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Growth in Minority Population Expected to Boost Share of Vote Compared With '08 Growth in Minority Population Expected to Boost Share of Vote Compared...

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The Next America - Politics 2012

Politics

Growth in Minority Population Expected to Boost Share of Vote Compared With '08

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Voters stand behind the red, white and blue curtains as they cast their ballots at a polling place in Manchester, N.H., Tuesday, Jan. 8, 2008, during New Hampshire's Presidential Primary. (AP Photo/Alex Brandon)(AP Photo/Alex Brandon)

Alabama- Voted McCain
Nonwhite share (35%)
White share (65%)
Alaska- Voted McCain
Nonwhite share (22%)
White share (78%)
Arizona- Voted McCain
Nonwhite share (25%)
White share (75%)
Arkansas- Voted McCain
Nonwhite share (17%)
White share (83%)
California- Voted Obama
Nonwhite share (37%)
White share (63%)
California- Voted Obama
Nonwhite share (37%)
White share (63%)
Colorado- Voted Obama
Nonwhite share (19%)
White share (81%)
Connecticut- Voted Obama
Nonwhite share (22%)
White share (78%)
Delaware- Voted Obama
Nonwhite share (23%)
White share (77%)
District of Columbia- Voted Obama
Nonwhite share (65%)
White share (35%)
Florida- Voted Obama
Nonwhite share (29%)
White share (71%)
Georgia- Voted McCain
Nonwhite share (35%)
White share (65%)
Hawaii- Voted Obama
Nonwhite share (59%)
White share (41%)
Idaho- Voted McCain
Nonwhite share (10%)
White share (90%)
Idaho- Voted McCain
Nonwhite share (10%)
White share (90%)
Illinois- Voted Obama
Nonwhite share (27%)
White share (73%)
Indiana- Voted Obama
Nonwhite share (12%)
White share (88%)
Iowa- Voted Obama
Nonwhite share (27%)
White share (73%)
Kansas- Voted McCain
Nonwhite share (10%)
White share (90%)
Kentucky- Voted McCain
Nonwhite share (15%)
White share (85%)
Louisiana- Voted McCain
Nonwhite share (35%)
White share (65%)
Maine- Voted Obama
Nonwhite share (4%)
White share (96%)
Maryland- Voted Obama
Nonwhite share (36%)
White share (64%)
Massachusetts- Voted Obama
Nonwhite share (21%)
White share (79%)
Michigan- Voted Obama
Nonwhite share (18%)
White share (82%)
Michigan- Voted Obama
Nonwhite share (18%)
White share (82%)
Minnesota- Voted Obama
Nonwhite share (10%)
White share (90%)
Mississippi- Voted McCain
Nonwhite share (38%)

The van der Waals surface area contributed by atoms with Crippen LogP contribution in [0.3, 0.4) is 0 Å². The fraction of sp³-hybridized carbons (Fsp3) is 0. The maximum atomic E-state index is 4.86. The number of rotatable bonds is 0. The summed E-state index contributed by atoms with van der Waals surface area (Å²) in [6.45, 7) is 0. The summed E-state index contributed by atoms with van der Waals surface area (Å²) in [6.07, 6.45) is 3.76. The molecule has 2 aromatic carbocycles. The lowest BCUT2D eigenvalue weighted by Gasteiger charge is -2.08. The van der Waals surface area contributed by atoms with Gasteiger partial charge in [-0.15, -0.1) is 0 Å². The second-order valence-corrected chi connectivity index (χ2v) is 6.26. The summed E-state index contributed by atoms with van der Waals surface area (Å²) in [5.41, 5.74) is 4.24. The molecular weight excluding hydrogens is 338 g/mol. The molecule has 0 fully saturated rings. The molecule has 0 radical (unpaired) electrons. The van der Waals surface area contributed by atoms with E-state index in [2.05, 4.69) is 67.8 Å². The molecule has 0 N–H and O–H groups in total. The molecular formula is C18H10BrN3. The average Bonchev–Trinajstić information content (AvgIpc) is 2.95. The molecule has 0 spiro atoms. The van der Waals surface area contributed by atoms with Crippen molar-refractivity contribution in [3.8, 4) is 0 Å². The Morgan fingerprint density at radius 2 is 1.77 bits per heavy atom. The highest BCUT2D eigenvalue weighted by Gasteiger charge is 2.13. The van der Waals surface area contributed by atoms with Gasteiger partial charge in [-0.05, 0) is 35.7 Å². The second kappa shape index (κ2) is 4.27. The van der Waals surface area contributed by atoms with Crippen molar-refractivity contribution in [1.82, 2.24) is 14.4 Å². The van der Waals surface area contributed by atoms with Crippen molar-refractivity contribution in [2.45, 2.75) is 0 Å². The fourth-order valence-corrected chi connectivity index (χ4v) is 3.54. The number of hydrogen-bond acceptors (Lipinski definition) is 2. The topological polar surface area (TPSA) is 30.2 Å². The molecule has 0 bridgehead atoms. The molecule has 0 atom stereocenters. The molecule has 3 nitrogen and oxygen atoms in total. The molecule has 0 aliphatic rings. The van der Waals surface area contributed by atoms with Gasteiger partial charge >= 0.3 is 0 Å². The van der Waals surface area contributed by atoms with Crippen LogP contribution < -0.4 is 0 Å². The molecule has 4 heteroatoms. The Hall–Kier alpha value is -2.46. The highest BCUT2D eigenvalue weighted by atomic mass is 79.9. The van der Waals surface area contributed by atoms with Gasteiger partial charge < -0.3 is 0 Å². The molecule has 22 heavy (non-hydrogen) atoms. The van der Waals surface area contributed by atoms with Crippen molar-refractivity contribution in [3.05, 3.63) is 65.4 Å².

White share (62%)
Missouri- Voted McCain
Nonwhite share (18%)
White share (82%)
Montana- Voted McCain
Nonwhite share (10%)
White share (90%)
Nebraska- Voted McCain
Nonwhite share (8%)
White share (92%)
Nevada- Voted Obama
Nonwhite share (31%)
White share (69%)
New Hampshire- Voted Obama
Nonwhite share (6%)
White share (94%)
New Jersey- Voted Obama
Nonwhite share (27%)
White share (73%)
New Mexico- Voted Obama
Nonwhite share (50%)
White share (50%)
New York- Voted Obama
Nonwhite share (29%)
White share (71%)
North Carolina- Voted Obama
Nonwhite share (28%)
White share (72%)
North Dakota- Voted McCain
Nonwhite share (8%)
White share (92%)
Ohio- Voted Obama
Nonwhite share (17%)
White share (83%)
Oklahoma- Voted McCain
Nonwhite share (18%)
White share (82%)
Oregon- Voted Obama
Nonwhite share (11%)
White share (89%)
Pennsylvania- Voted Obama
Nonwhite share (19%)
White share (81%)
Rhode Island- Voted Obama
Nonwhite share (17%)
White share (83%)
South Carolina- Voted McCain
Nonwhite share (29%)
White share (71%)
South Dakota- Voted McCain
Nonwhite share (10%)
White share (90%)
Tennessee- Voted McCain
Nonwhite share (16%)
White share (84%)
Texas- Voted McCain
Nonwhite share (37%)
White share (63%)
Texas- Voted McCain
Nonwhite share (37%)
White share (63%)
Utah- Voted McCain
Nonwhite share (10%)
White share (90%)
Vermont- Voted Obama
Nonwhite share (5%)
White share (95%)
Virginia- Voted Obama
Nonwhite share (30%)
White share (70%)
West Virginia- Voted McCain
Nonwhite share (6%)
White share (94%)
Wisconsin- Voted Obama
Nonwhite share (11%)
White share (89%)
Wyoming- Voted McCain
Nonwhite share (9%)
White share (91%)

 

One major theme overshadowing Campaign 2012 has been the shifting demographics that have defined much of the past four years and helped first bring President Obama into office.

While nonwhite voters comprised just 26 percent of the vote in 2008, that share is expected to show an increase on Tuesday as the United States heads toward the projected majority-minority makeup that will define the Next America.

A look at the share of nonwhite voters by state in 2008 (above) reflects the makeup of the area’s general population. States such as California, New Mexico, and Texas that are heavily populated with minorities also boasted high turnout of nonwhite voters that year.

In contrast, states like Maine, West Virginia, and Wyoming had less than 10 percent of its '08 votes from nonwhite voters.

The big question this year is whether the Obama-Biden campaign has sustained enough momentum among minority voters to spur them to the polls on Tuesday. But no matter what, with the continued growth of the U.S. minority population, the nonwhite voter share will only continue to rise in coming years.

As states release exit polling on Election Day, the Next America team will track the percentages of white and nonwhite voters by state. Check back for more data and a look at how the nonwhite vote share has grown in the past four years.

 

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